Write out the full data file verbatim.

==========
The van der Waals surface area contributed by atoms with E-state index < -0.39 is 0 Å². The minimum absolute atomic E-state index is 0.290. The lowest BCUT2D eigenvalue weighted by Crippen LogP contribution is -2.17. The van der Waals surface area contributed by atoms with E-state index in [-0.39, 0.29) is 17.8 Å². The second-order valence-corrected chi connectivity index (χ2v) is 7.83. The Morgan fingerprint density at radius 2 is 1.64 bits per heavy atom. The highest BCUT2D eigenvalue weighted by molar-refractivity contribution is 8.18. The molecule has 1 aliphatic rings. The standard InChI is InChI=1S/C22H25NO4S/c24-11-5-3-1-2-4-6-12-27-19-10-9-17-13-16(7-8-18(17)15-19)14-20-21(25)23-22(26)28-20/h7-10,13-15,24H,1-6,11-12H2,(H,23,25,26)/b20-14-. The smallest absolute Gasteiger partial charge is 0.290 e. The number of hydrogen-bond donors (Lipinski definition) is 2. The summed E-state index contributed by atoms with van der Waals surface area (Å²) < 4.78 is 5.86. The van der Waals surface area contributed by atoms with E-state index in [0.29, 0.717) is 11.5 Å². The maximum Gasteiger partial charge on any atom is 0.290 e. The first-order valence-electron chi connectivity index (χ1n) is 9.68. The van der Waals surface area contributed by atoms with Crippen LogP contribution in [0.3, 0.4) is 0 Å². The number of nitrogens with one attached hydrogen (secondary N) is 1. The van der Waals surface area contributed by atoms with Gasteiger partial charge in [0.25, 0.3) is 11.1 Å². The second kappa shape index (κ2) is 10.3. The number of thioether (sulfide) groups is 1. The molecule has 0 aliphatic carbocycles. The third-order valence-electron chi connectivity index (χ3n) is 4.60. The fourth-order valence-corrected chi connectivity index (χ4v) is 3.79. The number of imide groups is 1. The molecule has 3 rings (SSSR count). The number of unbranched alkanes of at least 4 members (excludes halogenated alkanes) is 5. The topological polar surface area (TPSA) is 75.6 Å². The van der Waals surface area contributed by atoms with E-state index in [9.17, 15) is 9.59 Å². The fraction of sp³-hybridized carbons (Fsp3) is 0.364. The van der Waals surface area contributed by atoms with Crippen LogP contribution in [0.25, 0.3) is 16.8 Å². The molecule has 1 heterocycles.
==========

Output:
The van der Waals surface area contributed by atoms with E-state index < -0.39 is 0 Å². The minimum absolute atomic E-state index is 0.290. The lowest BCUT2D eigenvalue weighted by Crippen LogP contribution is -2.17. The van der Waals surface area contributed by atoms with E-state index in [-0.39, 0.29) is 17.8 Å². The second-order valence-corrected chi connectivity index (χ2v) is 7.83. The Morgan fingerprint density at radius 2 is 1.64 bits per heavy atom. The highest BCUT2D eigenvalue weighted by molar-refractivity contribution is 8.18. The molecule has 1 aliphatic rings. The standard InChI is InChI=1S/C22H25NO4S/c24-11-5-3-1-2-4-6-12-27-19-10-9-17-13-16(7-8-18(17)15-19)14-20-21(25)23-22(26)28-20/h7-10,13-15,24H,1-6,11-12H2,(H,23,25,26)/b20-14-. The smallest absolute Gasteiger partial charge is 0.290 e. The number of hydrogen-bond donors (Lipinski definition) is 2. The summed E-state index contributed by atoms with van der Waals surface area (Å²) < 4.78 is 5.86. The van der Waals surface area contributed by atoms with E-state index in [0.29, 0.717) is 11.5 Å². The maximum Gasteiger partial charge on any atom is 0.290 e. The first-order valence-electron chi connectivity index (χ1n) is 9.68. The van der Waals surface area contributed by atoms with Crippen LogP contribution in [0.3, 0.4) is 0 Å². The number of nitrogens with one attached hydrogen (secondary N) is 1. The van der Waals surface area contributed by atoms with Gasteiger partial charge in [0.25, 0.3) is 11.1 Å². The second kappa shape index (κ2) is 10.3. The number of thioether (sulfide) groups is 1. The molecule has 0 aliphatic carbocycles. The third-order valence-electron chi connectivity index (χ3n) is 4.60. The fourth-order valence-corrected chi connectivity index (χ4v) is 3.79. The number of imide groups is 1. The molecule has 3 rings (SSSR count). The number of unbranched alkanes of at least 4 members (excludes halogenated alkanes) is 5. The topological polar surface area (TPSA) is 75.6 Å². The van der Waals surface area contributed by atoms with E-state index in [9.17, 15) is 9.59 Å². The fraction of sp³-hybridized carbons (Fsp3) is 0.364. The van der Waals surface area contributed by atoms with Crippen LogP contribution in [0.25, 0.3) is 16.8 Å². The molecule has 1 heterocycles.